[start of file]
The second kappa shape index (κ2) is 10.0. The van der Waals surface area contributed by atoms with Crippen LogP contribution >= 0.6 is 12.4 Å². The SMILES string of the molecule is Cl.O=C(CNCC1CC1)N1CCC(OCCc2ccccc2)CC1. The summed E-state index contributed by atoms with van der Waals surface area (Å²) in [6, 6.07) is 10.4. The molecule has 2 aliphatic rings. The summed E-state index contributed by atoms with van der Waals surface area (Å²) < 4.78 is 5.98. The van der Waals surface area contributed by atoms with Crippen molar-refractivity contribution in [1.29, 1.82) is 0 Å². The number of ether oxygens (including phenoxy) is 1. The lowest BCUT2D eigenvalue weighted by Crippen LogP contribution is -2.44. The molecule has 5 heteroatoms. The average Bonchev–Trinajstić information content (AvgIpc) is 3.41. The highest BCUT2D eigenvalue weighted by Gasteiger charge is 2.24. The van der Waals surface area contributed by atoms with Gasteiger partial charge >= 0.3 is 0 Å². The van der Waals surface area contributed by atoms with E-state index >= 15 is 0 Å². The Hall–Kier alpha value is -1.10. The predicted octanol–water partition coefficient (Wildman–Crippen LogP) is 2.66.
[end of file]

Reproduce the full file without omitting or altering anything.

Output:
The second kappa shape index (κ2) is 10.0. The van der Waals surface area contributed by atoms with Crippen LogP contribution >= 0.6 is 12.4 Å². The SMILES string of the molecule is Cl.O=C(CNCC1CC1)N1CCC(OCCc2ccccc2)CC1. The summed E-state index contributed by atoms with van der Waals surface area (Å²) in [6, 6.07) is 10.4. The molecule has 2 aliphatic rings. The summed E-state index contributed by atoms with van der Waals surface area (Å²) < 4.78 is 5.98. The van der Waals surface area contributed by atoms with Crippen molar-refractivity contribution in [1.29, 1.82) is 0 Å². The number of ether oxygens (including phenoxy) is 1. The lowest BCUT2D eigenvalue weighted by Crippen LogP contribution is -2.44. The molecule has 5 heteroatoms. The average Bonchev–Trinajstić information content (AvgIpc) is 3.41. The highest BCUT2D eigenvalue weighted by Gasteiger charge is 2.24. The van der Waals surface area contributed by atoms with Gasteiger partial charge >= 0.3 is 0 Å². The van der Waals surface area contributed by atoms with E-state index >= 15 is 0 Å². The Hall–Kier alpha value is -1.10. The predicted octanol–water partition coefficient (Wildman–Crippen LogP) is 2.66.